Business

Global Investment Trends in a Worldwide Economic Recession

Jan 5, 2023 3 minutes read
Jan 5, 2023 3 minutes read
Everywhere you look these days, there are ominous signs that the global economy is taking a beating. Whether it’s the war in Ukraine, rampant inflation, instability in the energy markets, essential employees on strike, or continuing issues with the supply

Everywhere you look these days, there are ominous signs that the global economy is taking a beating. Whether it’s the war in Ukraine, rampant inflation, instability in the energy markets, essential employees on strike, or continuing issues with the supply chain, the global economy is currently facing severe headwinds.

According to the United Nations Conference on Trade and Development (UNCTAD)’s latest report, global foreign direct investment (FDI) in the second quarter of this year is down 31% from the previous quarter and is 7% below last year’s average.

In addition, UNCTAD warned that multilateral investments in climate change mitigation and renewable sources of energy are going to continue to decline in 2022. Furthermore, almost all the funds (94%) in combating climate change are directed towards mitigation projects rather than adaptation projects.

According to the 2022 Natixis Institutional Investor Outlook survey, 73% of respondents predict further increases in interest rates from central banks, 75% expect an increase in volatility in the stock market, 63% predict more volatility in bonds, and 56% of respondents expect volatility in currencies to continue.

Expert Predictions

Despite the gloomy outlook for the global economy, a few bright spots have emerged.

According to Morgan Stanley, next year is predicted to be a good year for income investing. Andrew Sheets, the Chief Cross-Asset Strategist for Morgan Stanley Research, predicts that central banks will pause their rate hikes, making high-quality bonds (e.g. German Bunds, Italian Government bonds and U.S. Treasuries) an attractive market for investors next year.

In addition, Morgan Stanley predicts that oil will outperform gold and copper (with a prediction that Brent crude will hit $110 a barrel by the end of 2023) and that the best yields can be found in emerging markets. According to Jonathan Garner, Chief Asia and Emerging Market Equity Strategist for the company, valuations in emerging markets are “clearly cheap” and that slowing inflation will boost the economies of these countries far more quickly than in more mature markets.

Morgan Stanley has a rosy forecast for Japan where low valuations and “idiosyncratic tailwinds” will result in 11% gains for the Tokyo Stock Price Index next year. Lastly, the investment bank predicts that stocks in weapons manufacturers will continue to boom as arsenals in NATO member countries continue to be depleted.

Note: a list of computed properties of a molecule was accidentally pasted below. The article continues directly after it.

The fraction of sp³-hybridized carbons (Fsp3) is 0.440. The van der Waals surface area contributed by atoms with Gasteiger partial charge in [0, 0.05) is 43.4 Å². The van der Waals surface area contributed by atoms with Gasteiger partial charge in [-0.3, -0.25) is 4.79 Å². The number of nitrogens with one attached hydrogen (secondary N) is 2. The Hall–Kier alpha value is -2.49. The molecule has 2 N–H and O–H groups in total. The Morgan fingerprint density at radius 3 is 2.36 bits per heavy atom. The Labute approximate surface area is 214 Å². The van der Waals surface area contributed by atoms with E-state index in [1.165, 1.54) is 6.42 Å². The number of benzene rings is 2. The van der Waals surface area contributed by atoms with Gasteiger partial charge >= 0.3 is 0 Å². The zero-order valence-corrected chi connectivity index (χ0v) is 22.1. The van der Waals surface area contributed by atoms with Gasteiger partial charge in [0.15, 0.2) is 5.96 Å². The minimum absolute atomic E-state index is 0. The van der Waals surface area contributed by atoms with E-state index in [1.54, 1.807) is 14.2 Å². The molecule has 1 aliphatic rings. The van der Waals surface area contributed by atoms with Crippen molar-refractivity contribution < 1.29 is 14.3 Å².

According to Blackrock’s investment outlook for the year ahead, some of the best returns will be found in bonds as yields are predicted to increase. In particular, Blackrock recommends short-term government bonds, investment-grade credit, and agency mortgage-backed securities while avoiding long-term government bonds. Furthermore, due to the risk of continuing inflation, Blackrock recommends keeping inflation-linked bonds on both the “tactical and strategic” horizons for investors.

According to Forbes, investors are recommended to stick to Treasury Inflation Protected Securities (TIPS) and other forms of inflation-linked bonds. Other recommendations for investors by Forbes include increasing the diversity of portfolios as well as identifying low-cost exchange-traded funds (ETFs) and mutual funds. Uniquely, Forbes also recommends investing in Series I savings bonds, which hit a historic high of 9.62% yields this year.

According to Bankrate, the best long-term investments available right now are real estate (including real estate investment trusts or REIT), the stock market, and savings accounts and certificate of deposits (CDs) at banks - despite inflationary pressure. Bankrate also joins other companies in recommending bonds as the long-term decline in interest rates has been acting as a tailwind for bond investors.

All in all, most financial advisors are warning investors to expect continuing volatility and instability in the global economy, affecting many of the market segments that have traditionally yielded the best returns, leaving bonds as the universal favorite for both short and medium-term investments. Nonetheless, the possibility of inflation rates stabilizing combined with a pause on interest rate hikes by central banks offer the promise of a far healthier global economy next year and greater choices for investors.

More insights

The Impact of Supply Chain Disruptions on Businesses The Impact of Supply Chain Disruptions on Businesses
3 minutes read
Global Investment Trends in a Worldwide Economic Recession Global Investment Trends in a Worldwide Economic Recession
3 minutes read
allow cookies

Allow cookies

We use cookies to ensure that we give you the best experience on our website. Learn more.